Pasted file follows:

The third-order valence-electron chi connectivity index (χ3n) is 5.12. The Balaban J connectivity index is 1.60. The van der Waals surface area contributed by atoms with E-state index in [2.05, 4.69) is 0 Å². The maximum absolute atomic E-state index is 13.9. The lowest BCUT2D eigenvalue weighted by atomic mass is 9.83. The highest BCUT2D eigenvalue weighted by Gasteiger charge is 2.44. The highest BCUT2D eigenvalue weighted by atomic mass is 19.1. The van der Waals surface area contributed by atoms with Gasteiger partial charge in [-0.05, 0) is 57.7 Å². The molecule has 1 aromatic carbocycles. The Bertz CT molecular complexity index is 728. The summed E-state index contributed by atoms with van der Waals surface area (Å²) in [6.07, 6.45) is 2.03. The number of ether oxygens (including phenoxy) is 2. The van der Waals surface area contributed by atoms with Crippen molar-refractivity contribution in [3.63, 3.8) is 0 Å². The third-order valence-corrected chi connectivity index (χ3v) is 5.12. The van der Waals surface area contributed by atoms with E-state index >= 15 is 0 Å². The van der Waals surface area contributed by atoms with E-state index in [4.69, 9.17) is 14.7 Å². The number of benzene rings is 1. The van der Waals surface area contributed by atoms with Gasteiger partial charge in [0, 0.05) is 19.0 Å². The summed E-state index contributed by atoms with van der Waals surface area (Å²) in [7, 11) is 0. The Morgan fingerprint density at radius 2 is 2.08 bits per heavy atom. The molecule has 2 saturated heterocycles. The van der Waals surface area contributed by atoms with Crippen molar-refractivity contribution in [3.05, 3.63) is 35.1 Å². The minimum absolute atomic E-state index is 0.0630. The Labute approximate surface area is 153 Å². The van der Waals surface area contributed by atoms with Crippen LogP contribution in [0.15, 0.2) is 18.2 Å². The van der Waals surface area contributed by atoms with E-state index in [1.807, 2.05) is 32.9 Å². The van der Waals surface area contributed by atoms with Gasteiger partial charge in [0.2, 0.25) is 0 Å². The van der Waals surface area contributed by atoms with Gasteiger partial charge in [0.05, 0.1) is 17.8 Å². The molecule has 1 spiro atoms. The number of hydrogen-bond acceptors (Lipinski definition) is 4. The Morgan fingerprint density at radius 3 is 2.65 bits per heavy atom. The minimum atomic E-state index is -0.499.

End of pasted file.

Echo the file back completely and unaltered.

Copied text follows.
The third-order valence-electron chi connectivity index (χ3n) is 5.12. The Balaban J connectivity index is 1.60. The van der Waals surface area contributed by atoms with E-state index in [2.05, 4.69) is 0 Å². The maximum absolute atomic E-state index is 13.9. The lowest BCUT2D eigenvalue weighted by atomic mass is 9.83. The highest BCUT2D eigenvalue weighted by Gasteiger charge is 2.44. The highest BCUT2D eigenvalue weighted by atomic mass is 19.1. The van der Waals surface area contributed by atoms with Gasteiger partial charge in [-0.05, 0) is 57.7 Å². The molecule has 1 aromatic carbocycles. The Bertz CT molecular complexity index is 728. The summed E-state index contributed by atoms with van der Waals surface area (Å²) in [6.07, 6.45) is 2.03. The number of ether oxygens (including phenoxy) is 2. The van der Waals surface area contributed by atoms with Crippen molar-refractivity contribution in [3.63, 3.8) is 0 Å². The third-order valence-corrected chi connectivity index (χ3v) is 5.12. The van der Waals surface area contributed by atoms with E-state index >= 15 is 0 Å². The van der Waals surface area contributed by atoms with E-state index in [4.69, 9.17) is 14.7 Å². The number of benzene rings is 1. The van der Waals surface area contributed by atoms with Gasteiger partial charge in [0, 0.05) is 19.0 Å². The summed E-state index contributed by atoms with van der Waals surface area (Å²) in [7, 11) is 0. The Morgan fingerprint density at radius 2 is 2.08 bits per heavy atom. The molecule has 2 saturated heterocycles. The van der Waals surface area contributed by atoms with Crippen molar-refractivity contribution in [3.05, 3.63) is 35.1 Å². The minimum absolute atomic E-state index is 0.0630. The Labute approximate surface area is 153 Å². The van der Waals surface area contributed by atoms with Crippen LogP contribution in [0.15, 0.2) is 18.2 Å². The van der Waals surface area contributed by atoms with E-state index in [1.807, 2.05) is 32.9 Å². The van der Waals surface area contributed by atoms with Gasteiger partial charge in [0.2, 0.25) is 0 Å². The van der Waals surface area contributed by atoms with Gasteiger partial charge in [0.05, 0.1) is 17.8 Å². The molecule has 1 spiro atoms. The number of hydrogen-bond acceptors (Lipinski definition) is 4. The Morgan fingerprint density at radius 3 is 2.65 bits per heavy atom. The minimum atomic E-state index is -0.499.